Yesterday, I wrote about the looming debt crisis in student loans and how the default numbers were escalating.
I said then that after 2008-2009 Great Recession how Wall Street moved out of the mortgage paper selling sector and moved into the less regulated student and car loans, since these debt instruments did not fall under any regulation coming out of Dodd/Frank or other initiatives coming out of Washington at the time.
Well look what they did. Student loan amounts have more than doubled to $1.4 trillion since 2008 according to the Federal Reserve.
And “subprime” auto loans are the new canary in the coal mine as default rates near 10% up from 8% a year ago and the amount of repossessed cars nears 2010 levels depressing the secondary sales market.
The no look auto loans, which prompted record car sales in 2015 and was pointed to by the Obama White House as a sign of recovery, are now on the back of the repo man’s tow truck heading to resale market.
Because of this flood of defaulted loan vehicles recoveries on subprime loans fell to 34.8 percent in January, the worst since early 2010, S&P Global Ratings loan data states.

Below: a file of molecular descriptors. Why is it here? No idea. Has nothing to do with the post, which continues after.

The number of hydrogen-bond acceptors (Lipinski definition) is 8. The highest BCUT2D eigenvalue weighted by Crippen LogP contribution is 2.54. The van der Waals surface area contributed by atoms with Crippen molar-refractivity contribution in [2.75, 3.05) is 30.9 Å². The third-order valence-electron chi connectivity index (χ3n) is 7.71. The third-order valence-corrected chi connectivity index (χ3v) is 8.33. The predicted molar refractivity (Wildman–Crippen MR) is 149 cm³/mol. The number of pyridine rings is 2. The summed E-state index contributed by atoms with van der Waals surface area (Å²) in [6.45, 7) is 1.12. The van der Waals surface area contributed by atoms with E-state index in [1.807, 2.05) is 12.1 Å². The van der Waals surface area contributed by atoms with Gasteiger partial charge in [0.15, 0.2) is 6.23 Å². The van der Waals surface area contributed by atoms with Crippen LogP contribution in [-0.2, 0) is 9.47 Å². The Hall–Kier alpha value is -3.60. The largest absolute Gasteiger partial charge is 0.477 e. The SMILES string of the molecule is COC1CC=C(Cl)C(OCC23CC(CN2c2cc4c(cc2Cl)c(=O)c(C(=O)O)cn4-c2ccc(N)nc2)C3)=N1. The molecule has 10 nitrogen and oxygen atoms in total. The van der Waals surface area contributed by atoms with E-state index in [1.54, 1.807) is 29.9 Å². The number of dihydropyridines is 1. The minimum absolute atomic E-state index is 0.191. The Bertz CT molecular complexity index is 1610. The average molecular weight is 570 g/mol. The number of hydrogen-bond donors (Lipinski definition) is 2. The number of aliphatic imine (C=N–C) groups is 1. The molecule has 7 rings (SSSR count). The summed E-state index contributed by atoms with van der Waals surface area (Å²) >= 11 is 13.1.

So the underlying asset for these loans has deteriorated to the point where the car sale does not satisfy the note and the investors go upside down on the tranche.
Where have I heard this before?
So where do the banks go now to find the next honey pot to exploit?
- Commercial real estate is not the answer. Drive by any strip mall or shopping center and see all the shuttered store fronts.
- Same would go for factoring of short-term notes to retailers or manufacturers as those industries are slowing in the former or lagging in the latter.
- What about going back to residential mortgages? Surely there’s more profits to mine after the dust settled? Not just yet since the Trump administration has yet to gut the Consumer Financial Protection Bureau (CFPB) and Dodd/Frank.
Well there’s always the prop trading desk. I’m sure these banks are trying to get the band back together on its proprietary trading of the banks own assets. There could be a treasury trove of government paper flowing through the system on Uncle Sam’s infrastructure notes and well as the possible wind down in Sallie Mae (student loans) and Fannie Mae and Freddie Mac (residential mortgages).
You have to know there’s always some sleepy back-water derivative market, just ripe for exploitation for these large banks to pillage.